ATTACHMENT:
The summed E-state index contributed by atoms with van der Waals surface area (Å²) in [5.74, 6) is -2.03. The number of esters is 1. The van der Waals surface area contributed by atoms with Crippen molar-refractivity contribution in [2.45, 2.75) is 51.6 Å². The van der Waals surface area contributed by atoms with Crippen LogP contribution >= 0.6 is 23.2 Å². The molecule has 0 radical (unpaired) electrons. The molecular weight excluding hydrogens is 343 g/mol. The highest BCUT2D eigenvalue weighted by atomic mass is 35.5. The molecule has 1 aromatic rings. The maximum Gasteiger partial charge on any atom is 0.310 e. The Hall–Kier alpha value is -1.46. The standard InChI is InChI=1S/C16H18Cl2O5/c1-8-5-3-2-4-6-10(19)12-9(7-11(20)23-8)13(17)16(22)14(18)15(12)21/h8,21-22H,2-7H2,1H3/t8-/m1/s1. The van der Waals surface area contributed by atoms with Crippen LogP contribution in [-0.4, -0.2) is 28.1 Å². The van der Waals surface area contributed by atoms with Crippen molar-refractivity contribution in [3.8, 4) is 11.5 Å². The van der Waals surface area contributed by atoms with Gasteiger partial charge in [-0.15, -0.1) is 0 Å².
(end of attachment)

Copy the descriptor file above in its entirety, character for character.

The summed E-state index contributed by atoms with van der Waals surface area (Å²) in [5.74, 6) is -2.03. The number of esters is 1. The van der Waals surface area contributed by atoms with Crippen molar-refractivity contribution in [2.45, 2.75) is 51.6 Å². The van der Waals surface area contributed by atoms with Crippen LogP contribution >= 0.6 is 23.2 Å². The molecule has 0 radical (unpaired) electrons. The molecular weight excluding hydrogens is 343 g/mol. The highest BCUT2D eigenvalue weighted by atomic mass is 35.5. The molecule has 1 aromatic rings. The maximum Gasteiger partial charge on any atom is 0.310 e. The Hall–Kier alpha value is -1.46. The standard InChI is InChI=1S/C16H18Cl2O5/c1-8-5-3-2-4-6-10(19)12-9(7-11(20)23-8)13(17)16(22)14(18)15(12)21/h8,21-22H,2-7H2,1H3/t8-/m1/s1. The van der Waals surface area contributed by atoms with Crippen LogP contribution in [-0.4, -0.2) is 28.1 Å². The van der Waals surface area contributed by atoms with Crippen molar-refractivity contribution in [3.8, 4) is 11.5 Å². The van der Waals surface area contributed by atoms with Gasteiger partial charge in [-0.15, -0.1) is 0 Å².